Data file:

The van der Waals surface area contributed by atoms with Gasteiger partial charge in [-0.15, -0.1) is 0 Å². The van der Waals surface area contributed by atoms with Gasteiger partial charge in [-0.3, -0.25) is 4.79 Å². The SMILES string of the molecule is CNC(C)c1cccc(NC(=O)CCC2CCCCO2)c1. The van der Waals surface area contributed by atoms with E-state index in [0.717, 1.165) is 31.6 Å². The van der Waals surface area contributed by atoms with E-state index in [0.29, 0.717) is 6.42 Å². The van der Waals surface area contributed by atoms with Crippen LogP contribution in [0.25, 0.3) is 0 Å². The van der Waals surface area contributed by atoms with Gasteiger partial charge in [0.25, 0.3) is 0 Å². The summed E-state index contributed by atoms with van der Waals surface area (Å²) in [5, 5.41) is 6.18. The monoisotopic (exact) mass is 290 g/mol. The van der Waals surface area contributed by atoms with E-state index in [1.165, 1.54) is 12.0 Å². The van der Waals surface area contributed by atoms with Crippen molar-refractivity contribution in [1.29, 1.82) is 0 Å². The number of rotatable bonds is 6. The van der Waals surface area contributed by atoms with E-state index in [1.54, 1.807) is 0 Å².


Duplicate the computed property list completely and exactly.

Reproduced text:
The van der Waals surface area contributed by atoms with Gasteiger partial charge in [-0.15, -0.1) is 0 Å². The van der Waals surface area contributed by atoms with Gasteiger partial charge in [-0.3, -0.25) is 4.79 Å². The SMILES string of the molecule is CNC(C)c1cccc(NC(=O)CCC2CCCCO2)c1. The van der Waals surface area contributed by atoms with E-state index in [0.717, 1.165) is 31.6 Å². The van der Waals surface area contributed by atoms with E-state index in [0.29, 0.717) is 6.42 Å². The van der Waals surface area contributed by atoms with Crippen LogP contribution in [0.25, 0.3) is 0 Å². The van der Waals surface area contributed by atoms with Gasteiger partial charge in [0.25, 0.3) is 0 Å². The summed E-state index contributed by atoms with van der Waals surface area (Å²) in [5, 5.41) is 6.18. The monoisotopic (exact) mass is 290 g/mol. The van der Waals surface area contributed by atoms with E-state index in [1.165, 1.54) is 12.0 Å². The van der Waals surface area contributed by atoms with Crippen molar-refractivity contribution in [1.29, 1.82) is 0 Å². The number of rotatable bonds is 6. The van der Waals surface area contributed by atoms with E-state index in [1.54, 1.807) is 0 Å².